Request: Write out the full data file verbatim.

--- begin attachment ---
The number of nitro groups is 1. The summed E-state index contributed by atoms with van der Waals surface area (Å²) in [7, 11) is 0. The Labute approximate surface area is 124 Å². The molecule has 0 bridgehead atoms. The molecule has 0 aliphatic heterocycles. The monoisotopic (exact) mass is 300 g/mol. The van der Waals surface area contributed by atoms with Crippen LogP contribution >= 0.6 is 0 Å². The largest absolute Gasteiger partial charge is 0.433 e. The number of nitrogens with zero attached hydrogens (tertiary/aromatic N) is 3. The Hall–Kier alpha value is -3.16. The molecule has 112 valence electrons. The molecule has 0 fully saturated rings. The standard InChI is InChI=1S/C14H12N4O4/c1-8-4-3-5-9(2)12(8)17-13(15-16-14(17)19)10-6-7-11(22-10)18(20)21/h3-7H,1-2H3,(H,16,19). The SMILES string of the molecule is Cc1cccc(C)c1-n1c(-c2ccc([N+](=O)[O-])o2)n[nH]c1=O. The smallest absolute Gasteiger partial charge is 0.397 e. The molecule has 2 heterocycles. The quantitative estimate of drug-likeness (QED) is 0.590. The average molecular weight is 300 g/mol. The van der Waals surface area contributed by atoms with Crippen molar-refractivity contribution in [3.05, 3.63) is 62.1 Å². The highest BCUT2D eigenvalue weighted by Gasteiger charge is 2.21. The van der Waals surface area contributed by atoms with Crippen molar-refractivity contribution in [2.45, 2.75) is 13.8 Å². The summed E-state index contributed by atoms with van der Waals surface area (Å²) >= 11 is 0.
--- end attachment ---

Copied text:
The number of nitro groups is 1. The summed E-state index contributed by atoms with van der Waals surface area (Å²) in [7, 11) is 0. The Labute approximate surface area is 124 Å². The molecule has 0 bridgehead atoms. The molecule has 0 aliphatic heterocycles. The monoisotopic (exact) mass is 300 g/mol. The van der Waals surface area contributed by atoms with Crippen LogP contribution >= 0.6 is 0 Å². The largest absolute Gasteiger partial charge is 0.433 e. The number of nitrogens with zero attached hydrogens (tertiary/aromatic N) is 3. The Hall–Kier alpha value is -3.16. The molecule has 112 valence electrons. The molecule has 0 fully saturated rings. The standard InChI is InChI=1S/C14H12N4O4/c1-8-4-3-5-9(2)12(8)17-13(15-16-14(17)19)10-6-7-11(22-10)18(20)21/h3-7H,1-2H3,(H,16,19). The SMILES string of the molecule is Cc1cccc(C)c1-n1c(-c2ccc([N+](=O)[O-])o2)n[nH]c1=O. The smallest absolute Gasteiger partial charge is 0.397 e. The molecule has 2 heterocycles. The quantitative estimate of drug-likeness (QED) is 0.590. The average molecular weight is 300 g/mol. The van der Waals surface area contributed by atoms with Crippen molar-refractivity contribution in [3.05, 3.63) is 62.1 Å². The highest BCUT2D eigenvalue weighted by Gasteiger charge is 2.21. The van der Waals surface area contributed by atoms with Crippen molar-refractivity contribution in [2.45, 2.75) is 13.8 Å². The summed E-state index contributed by atoms with van der Waals surface area (Å²) >= 11 is 0.